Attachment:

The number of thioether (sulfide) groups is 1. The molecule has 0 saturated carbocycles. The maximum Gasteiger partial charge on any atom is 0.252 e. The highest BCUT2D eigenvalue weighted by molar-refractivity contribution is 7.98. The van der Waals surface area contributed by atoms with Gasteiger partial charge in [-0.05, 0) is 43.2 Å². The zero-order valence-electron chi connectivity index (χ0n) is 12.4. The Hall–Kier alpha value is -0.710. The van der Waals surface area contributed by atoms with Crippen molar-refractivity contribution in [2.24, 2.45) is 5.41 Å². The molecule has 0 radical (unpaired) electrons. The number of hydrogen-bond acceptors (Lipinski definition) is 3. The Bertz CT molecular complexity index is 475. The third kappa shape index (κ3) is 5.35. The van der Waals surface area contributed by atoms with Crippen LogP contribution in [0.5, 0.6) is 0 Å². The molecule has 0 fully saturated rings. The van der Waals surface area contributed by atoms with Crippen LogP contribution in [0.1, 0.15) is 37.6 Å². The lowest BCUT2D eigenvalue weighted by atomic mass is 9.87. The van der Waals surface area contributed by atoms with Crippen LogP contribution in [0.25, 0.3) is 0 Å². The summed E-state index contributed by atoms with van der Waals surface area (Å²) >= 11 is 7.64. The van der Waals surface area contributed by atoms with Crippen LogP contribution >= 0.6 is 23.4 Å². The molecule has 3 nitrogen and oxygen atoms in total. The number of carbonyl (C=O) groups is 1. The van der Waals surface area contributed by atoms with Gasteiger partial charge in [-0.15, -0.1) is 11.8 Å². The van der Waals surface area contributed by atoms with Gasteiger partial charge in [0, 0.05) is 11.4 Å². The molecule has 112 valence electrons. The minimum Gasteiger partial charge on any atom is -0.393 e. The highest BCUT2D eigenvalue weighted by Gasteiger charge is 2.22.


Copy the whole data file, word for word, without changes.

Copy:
The number of thioether (sulfide) groups is 1. The molecule has 0 saturated carbocycles. The maximum Gasteiger partial charge on any atom is 0.252 e. The highest BCUT2D eigenvalue weighted by molar-refractivity contribution is 7.98. The van der Waals surface area contributed by atoms with Gasteiger partial charge in [-0.05, 0) is 43.2 Å². The zero-order valence-electron chi connectivity index (χ0n) is 12.4. The Hall–Kier alpha value is -0.710. The van der Waals surface area contributed by atoms with Crippen molar-refractivity contribution in [2.24, 2.45) is 5.41 Å². The molecule has 0 radical (unpaired) electrons. The number of hydrogen-bond acceptors (Lipinski definition) is 3. The Bertz CT molecular complexity index is 475. The third kappa shape index (κ3) is 5.35. The van der Waals surface area contributed by atoms with Crippen LogP contribution in [0.5, 0.6) is 0 Å². The molecule has 0 fully saturated rings. The van der Waals surface area contributed by atoms with Crippen LogP contribution in [0.1, 0.15) is 37.6 Å². The lowest BCUT2D eigenvalue weighted by atomic mass is 9.87. The van der Waals surface area contributed by atoms with Crippen LogP contribution in [0.25, 0.3) is 0 Å². The summed E-state index contributed by atoms with van der Waals surface area (Å²) >= 11 is 7.64. The van der Waals surface area contributed by atoms with Crippen LogP contribution >= 0.6 is 23.4 Å². The molecule has 3 nitrogen and oxygen atoms in total. The number of carbonyl (C=O) groups is 1. The van der Waals surface area contributed by atoms with Gasteiger partial charge in [-0.15, -0.1) is 11.8 Å². The van der Waals surface area contributed by atoms with Gasteiger partial charge in [0, 0.05) is 11.4 Å². The molecule has 112 valence electrons. The minimum Gasteiger partial charge on any atom is -0.393 e. The highest BCUT2D eigenvalue weighted by Gasteiger charge is 2.22.